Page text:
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Ajay Narayan cheers after a television network calls the race for US President Barack Obama during the Nevada State Democrats' election night party at the Mandalay Bay Resort in Las Vegas on Tuesday. Sam Morris / Las Vegas Sun via Reuters
The strength of US President Barack Obama's handling of Hurricane Sandy and the devastation it caused to the East Coast last week helped him across the finish line, some commentators believe. And it raised a topic that was conspicuous by its absence during the campaign - climate change.
"In the final days of the campaign, Hurricane Sandy served as a wake-up call for political leaders to take the necessary actions that will reduce emissions and prepare the country for climate impacts," said Jennifer Morgan, climate and energy director at the World Resources Institute, an environmental think tank.
Damon Moglen, who heads the climate and energy program at the Washington-based Friends of the Earth, said the superstorm boosted Obama's standing and could have helped him to win. But in the longer term, he said, Sandy could serve as a reminder of the dire effects of climate change, making it hard for the president to "sidestep" the issue in his second term.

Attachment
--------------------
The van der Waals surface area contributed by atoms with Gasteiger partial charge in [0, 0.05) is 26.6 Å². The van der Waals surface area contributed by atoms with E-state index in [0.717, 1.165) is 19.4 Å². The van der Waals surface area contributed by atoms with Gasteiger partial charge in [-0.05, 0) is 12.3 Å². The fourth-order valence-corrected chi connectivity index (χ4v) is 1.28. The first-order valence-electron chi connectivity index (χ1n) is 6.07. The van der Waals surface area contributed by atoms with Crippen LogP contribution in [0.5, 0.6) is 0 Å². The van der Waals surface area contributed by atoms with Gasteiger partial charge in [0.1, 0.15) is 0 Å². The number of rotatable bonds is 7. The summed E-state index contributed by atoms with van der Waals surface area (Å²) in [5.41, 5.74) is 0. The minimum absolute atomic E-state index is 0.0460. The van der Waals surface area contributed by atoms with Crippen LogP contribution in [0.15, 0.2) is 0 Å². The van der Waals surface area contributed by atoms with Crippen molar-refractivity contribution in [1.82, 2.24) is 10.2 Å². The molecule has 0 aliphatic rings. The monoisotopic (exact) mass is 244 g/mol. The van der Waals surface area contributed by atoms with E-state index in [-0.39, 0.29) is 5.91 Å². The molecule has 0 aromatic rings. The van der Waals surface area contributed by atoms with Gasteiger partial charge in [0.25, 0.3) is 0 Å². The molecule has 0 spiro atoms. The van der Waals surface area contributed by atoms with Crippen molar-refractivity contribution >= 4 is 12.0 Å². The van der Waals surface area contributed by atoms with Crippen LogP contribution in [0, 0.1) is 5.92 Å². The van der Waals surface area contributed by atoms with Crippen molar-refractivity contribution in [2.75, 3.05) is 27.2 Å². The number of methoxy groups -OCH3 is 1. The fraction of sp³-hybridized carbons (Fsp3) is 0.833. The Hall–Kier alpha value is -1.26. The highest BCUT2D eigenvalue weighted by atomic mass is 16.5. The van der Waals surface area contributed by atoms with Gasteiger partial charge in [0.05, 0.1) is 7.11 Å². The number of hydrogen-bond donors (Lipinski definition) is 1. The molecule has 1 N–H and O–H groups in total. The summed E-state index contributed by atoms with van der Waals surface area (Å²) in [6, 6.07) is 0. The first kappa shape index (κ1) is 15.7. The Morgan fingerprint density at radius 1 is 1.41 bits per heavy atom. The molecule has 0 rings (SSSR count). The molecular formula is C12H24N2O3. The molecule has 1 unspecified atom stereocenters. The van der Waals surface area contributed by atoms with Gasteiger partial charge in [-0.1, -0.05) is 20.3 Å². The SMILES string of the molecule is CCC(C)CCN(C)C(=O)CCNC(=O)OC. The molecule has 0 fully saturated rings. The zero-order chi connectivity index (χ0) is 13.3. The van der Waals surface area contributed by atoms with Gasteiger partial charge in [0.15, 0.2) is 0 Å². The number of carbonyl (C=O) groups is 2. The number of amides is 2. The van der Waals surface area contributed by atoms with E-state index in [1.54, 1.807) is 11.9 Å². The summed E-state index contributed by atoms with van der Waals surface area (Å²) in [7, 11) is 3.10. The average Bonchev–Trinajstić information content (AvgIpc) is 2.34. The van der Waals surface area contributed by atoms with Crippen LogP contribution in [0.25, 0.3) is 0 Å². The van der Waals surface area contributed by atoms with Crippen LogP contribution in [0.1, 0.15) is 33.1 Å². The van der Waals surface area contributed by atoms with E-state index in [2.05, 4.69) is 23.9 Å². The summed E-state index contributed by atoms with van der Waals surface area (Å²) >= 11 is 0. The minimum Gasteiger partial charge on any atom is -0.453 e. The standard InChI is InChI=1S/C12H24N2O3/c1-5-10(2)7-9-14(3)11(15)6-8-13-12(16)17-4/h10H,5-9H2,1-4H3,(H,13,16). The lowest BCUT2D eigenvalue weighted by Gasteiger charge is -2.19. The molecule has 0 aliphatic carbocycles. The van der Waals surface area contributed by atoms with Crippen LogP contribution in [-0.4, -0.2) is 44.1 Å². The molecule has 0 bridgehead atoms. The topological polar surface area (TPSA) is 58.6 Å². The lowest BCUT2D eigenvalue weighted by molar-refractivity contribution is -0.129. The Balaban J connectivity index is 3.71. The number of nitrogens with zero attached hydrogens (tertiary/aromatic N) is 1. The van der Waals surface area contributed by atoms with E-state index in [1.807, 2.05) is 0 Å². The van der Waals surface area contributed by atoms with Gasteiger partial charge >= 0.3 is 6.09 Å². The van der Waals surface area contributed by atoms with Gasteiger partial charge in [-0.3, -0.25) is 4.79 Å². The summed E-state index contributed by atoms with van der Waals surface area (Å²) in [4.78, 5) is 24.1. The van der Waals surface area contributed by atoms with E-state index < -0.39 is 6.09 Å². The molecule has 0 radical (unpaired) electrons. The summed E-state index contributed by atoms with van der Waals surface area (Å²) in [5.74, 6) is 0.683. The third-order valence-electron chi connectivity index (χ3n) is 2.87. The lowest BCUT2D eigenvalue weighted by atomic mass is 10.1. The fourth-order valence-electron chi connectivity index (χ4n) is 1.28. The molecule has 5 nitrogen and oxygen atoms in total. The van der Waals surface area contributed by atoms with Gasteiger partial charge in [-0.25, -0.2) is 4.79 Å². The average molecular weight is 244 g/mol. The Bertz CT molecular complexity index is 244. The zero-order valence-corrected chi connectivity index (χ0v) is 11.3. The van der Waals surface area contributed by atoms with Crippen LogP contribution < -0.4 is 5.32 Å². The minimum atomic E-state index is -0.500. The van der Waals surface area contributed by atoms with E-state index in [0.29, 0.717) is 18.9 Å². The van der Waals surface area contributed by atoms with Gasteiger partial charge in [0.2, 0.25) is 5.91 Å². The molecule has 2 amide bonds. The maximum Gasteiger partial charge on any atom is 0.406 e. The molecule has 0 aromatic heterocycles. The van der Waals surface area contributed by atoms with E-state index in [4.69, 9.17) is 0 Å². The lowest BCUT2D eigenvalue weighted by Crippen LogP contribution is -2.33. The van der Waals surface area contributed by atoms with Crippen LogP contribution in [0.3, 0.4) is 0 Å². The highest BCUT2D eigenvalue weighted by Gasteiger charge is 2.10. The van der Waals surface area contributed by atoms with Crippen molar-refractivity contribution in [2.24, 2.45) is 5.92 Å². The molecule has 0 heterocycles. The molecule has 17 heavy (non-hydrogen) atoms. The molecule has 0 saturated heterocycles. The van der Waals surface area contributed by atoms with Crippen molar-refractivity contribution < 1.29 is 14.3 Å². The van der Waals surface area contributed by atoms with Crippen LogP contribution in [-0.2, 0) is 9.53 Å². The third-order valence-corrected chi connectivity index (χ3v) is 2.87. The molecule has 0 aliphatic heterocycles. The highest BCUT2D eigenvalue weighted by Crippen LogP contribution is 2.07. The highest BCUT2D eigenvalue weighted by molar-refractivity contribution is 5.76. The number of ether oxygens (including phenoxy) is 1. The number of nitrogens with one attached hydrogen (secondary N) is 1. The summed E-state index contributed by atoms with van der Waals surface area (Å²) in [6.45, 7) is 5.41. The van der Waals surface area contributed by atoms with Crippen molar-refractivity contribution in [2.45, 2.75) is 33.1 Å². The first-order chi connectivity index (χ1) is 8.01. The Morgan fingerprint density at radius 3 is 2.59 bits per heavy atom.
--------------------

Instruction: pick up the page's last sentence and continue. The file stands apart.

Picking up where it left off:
"It will become a hugely important footnote in history," Moglen said of the hurricane. "It is going to be impossible for Obama in his second term not to treat climate change as a true priority.
"There is also going to be a lot of pressure from very early on for the president to pass new laws that are going to (convert) old coal-fired power plants to new coal-fired power plants' pollution."
Environmentalists have long been criticizing the failure of both Obama and Mitt Romney to address the problem of climate change during the campaign. There was no mention of the issue during the candidates' three televised debates.
"The president deserves very severe criticism for his unwillingness to talk in a more serious way about climate change," said Moglen. Hurricane Sandy, he added, "turned the corner on the ridiculous debate in this country" about whether climate change is real.
"Obama stands on the brink of history - either he is going to change the trajectory of American policy on climate change or he is going to go down in history as the president who failed to listen to the winds of Sandy," Moglen said.
But Obama acted swiftly after Sandy, canceling late-stage campaign stops in swing-state Ohio and heading to New Jersey to view the relief work in the storm's wake.
His swift reaction scored the president an 11th-hour endorsement from New York Mayor Michael Bloomberg, who had criticized Obama and Romney for being tone-deaf on climate change.
"Within the first few weeks and months of (Obama's) administration, there will be some key policy decisions that the president is going to be under pressure to make, which will indicate whether or not he is going to respond to this climate-change reality," Moglen said.
A Washington Post/ABC News poll showed that nearly eight of 10 respondents thought Obama had done an "excellent" or "good" job dealing with Sandy's impact.
More importantly, the president's actions suggest climate change could become a priority in his second term.
(China Daily 11/08/2012 page11)